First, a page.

According to Dr Kiran, none of the ticks’ pool collected by way of flagging in Sagar region tested positive for KFD bewildering the health officials. Contrary to findings during the initial years when more number of langurs (Semnopithecus entellus), which are the predominant primate species in the Malnad region died due to KFD virus, of late it is only the common bonnet monkeys (Macaca radiata) that are dying in the forests.

Of the visceral samples collected in the last two months, 90% of the samples belonged to bonnet macaques. Fortunately, the endangered lion-tailed macaques, which also share the same habitation are assumed to be safe from KFD infection.

In the absence of an effective treatment, many public health professionals suggest that preventive care is the only weapon against KFD currently. “Other than the symptoms-based treatment given currently, preventive measures like a vaccine and use of tick repellent solutions are the only hopes,” explained Dr T S Prabhakar, Director, Health and Family Welfare Department. But on the flip side, the formalin-inactivated tissue culture vaccine also can not ensure 100% immunity to the people, suggest field officials.


DH Infographics

The first dose of vaccine only provides 58% and the second dose will make it 62% effective. Further, the person will gain immunity only after 60-90 days from the date of administering the vaccine. With a booster dose nine months later, it will give an immunity power of 82%. For achieving complete immunity, the person along with vaccine has to smear the exposed body parts with DMP oil (tick repellent) supplied by the government.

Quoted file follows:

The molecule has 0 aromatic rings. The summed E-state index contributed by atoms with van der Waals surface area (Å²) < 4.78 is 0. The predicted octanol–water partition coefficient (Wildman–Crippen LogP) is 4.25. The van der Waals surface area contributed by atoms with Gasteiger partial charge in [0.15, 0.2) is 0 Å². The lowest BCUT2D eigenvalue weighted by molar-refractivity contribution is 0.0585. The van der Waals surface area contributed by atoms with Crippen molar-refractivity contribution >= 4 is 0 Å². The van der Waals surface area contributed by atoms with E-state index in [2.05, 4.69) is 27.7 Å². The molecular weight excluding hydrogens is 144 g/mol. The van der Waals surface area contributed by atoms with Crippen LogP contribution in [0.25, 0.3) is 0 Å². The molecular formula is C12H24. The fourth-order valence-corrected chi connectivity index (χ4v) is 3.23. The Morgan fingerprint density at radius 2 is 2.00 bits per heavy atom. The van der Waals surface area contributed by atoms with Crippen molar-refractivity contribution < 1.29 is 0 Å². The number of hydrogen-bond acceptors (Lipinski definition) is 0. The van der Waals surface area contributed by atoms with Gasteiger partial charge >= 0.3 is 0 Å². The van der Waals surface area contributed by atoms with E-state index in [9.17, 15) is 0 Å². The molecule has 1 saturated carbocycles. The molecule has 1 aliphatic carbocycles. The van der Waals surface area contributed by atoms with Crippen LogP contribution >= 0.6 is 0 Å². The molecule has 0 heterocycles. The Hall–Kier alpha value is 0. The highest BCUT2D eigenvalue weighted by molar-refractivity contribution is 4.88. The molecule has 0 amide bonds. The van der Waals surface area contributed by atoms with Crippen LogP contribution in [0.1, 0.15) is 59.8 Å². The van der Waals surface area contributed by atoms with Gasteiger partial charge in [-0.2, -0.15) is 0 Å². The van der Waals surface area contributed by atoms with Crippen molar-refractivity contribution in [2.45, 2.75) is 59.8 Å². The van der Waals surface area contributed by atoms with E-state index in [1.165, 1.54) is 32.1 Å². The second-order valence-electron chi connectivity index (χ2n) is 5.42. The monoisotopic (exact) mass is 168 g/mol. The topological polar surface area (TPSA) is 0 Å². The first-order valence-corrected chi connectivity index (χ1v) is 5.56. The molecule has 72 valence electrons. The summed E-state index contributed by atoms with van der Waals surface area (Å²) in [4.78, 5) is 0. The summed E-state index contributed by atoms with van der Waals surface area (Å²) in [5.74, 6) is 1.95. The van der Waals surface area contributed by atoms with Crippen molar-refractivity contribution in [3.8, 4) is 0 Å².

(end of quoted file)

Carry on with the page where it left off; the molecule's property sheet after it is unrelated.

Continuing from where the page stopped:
Like any other vaccine, the KFD vaccine too is riddled with myths that health workers are trying their best to clear from the minds of the people. “People are afraid of the burning sensation and pain at the injected area due to formalin content in the vaccine. Besides, as the vaccine is administered by the subcutaneous route, the needle has to be thick. These factors deter many from taking the vaccine. Also, the dropout rate after the first dose is more than 60%. All these factors have affected the vaccination drive. But with the fear psychosis now and more media attention, people are queuing up for the vaccine,” revealed a senior official at Aralagodu PHC.

Initially, the state government had set up a vaccine depot in Shivamogga to cater to the KFD requirement. However, officials say that the depot had to be shifted to Hebbal in Bengaluru after impurities and contamination crept into the preparatory process. Further, the preparation of vaccine is also a laborious process as it requires at least three months to produce a batch of vaccine after clearing all the relevant tests. “One vial of vaccine can be administered to 10 adults and 20 kids. While it costs Rs 45 for one vaccine, the DMP oil bottle (55 ml) costs Rs 65 and currently supplied only by the government and not available over the counter,” clarified a staff nurse at the PHC.

Read also: DH InSight | Govt dithers as monkey fever epidemic spreads

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Over 60 monkey deaths this season, prevention is key